Unions have not had such a sympathetic occupant in the White House, since, well, arguably FDR. Obama, as a senator, had been a co-sponsor of the Employee Free Choice Act of 2007, which would, with its Orwellian title, outlaw secret ballots in certifying unions in the workplace. Okay, so the card check proposal isn’t FDR’s Davis-Bacon Act of 1931 (labor on federal construction projects had to be paid no less than local rates on similar projects), or the Norris-LaGuardia Act of 1932 (addressing the issue of agreeing NOT to join a union as a condition for employment), the Wagner Act of 1935 (guaranteeing workers rights to join unions) or the Fair Labor Standards Act (minimum wage). The above acts raised the cost of labor and contributed to the increase in unemployment during the Great Depression. Many feel that Obama’s labor agenda might do the same now.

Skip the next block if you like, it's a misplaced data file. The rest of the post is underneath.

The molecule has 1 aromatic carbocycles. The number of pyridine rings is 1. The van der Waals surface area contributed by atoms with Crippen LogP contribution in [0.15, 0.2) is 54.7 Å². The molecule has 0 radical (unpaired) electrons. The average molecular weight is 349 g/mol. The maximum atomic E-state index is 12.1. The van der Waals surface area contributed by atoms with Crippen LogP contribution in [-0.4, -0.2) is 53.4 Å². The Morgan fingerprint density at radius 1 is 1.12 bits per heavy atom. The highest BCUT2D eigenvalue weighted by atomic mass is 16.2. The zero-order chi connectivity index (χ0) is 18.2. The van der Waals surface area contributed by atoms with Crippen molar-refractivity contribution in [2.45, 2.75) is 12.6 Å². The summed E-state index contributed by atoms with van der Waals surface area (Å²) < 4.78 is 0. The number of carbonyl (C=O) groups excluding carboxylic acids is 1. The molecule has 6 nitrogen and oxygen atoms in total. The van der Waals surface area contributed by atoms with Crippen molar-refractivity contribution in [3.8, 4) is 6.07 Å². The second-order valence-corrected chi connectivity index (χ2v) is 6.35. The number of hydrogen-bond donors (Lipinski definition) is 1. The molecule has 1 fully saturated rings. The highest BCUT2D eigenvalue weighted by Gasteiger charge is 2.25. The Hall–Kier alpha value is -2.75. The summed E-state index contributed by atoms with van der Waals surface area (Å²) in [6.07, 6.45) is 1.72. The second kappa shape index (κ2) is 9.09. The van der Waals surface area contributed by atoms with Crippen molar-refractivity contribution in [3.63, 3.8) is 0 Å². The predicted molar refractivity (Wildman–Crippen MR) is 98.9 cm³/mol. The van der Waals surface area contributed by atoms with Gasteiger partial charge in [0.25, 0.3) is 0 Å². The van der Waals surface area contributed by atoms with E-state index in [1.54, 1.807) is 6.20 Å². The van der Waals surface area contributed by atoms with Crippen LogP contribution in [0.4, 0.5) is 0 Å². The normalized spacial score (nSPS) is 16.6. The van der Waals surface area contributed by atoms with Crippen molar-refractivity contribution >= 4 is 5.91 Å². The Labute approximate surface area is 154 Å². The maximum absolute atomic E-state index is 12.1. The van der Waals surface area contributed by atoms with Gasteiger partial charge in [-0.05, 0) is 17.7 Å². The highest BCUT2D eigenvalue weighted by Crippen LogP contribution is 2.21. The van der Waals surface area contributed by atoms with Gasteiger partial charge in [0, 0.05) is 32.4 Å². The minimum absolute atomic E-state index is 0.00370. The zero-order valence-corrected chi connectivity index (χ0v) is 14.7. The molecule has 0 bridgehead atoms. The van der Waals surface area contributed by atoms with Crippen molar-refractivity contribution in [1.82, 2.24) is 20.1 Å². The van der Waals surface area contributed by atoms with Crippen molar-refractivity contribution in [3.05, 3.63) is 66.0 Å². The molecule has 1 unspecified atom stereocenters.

On the other hand, now that we’re in the Great Recession, perhaps financial advisors should join—and we don’t mean “join” as in managing Taft-Hartley plans, either—the union movement. A thread on Registered Rep.’s Advisor Forum argues that the card check proposal (although apparently no longer with enough support in the U.S. Senate to pass) would make it easier to start unions. So, why not join ‘em? And you thought you were a professional . . . . As this magazine has long been noting, court cases around the country have deemed that reps qualify for overtime. Also, legislation may be reintroduced that would re-define what an independent contractor is; many independent b/ds are already worried that it would force them to classify (and compensate) independent-contractor FAs as employees. Obama is sympathetic to this concept too. So, you reps might as well union up!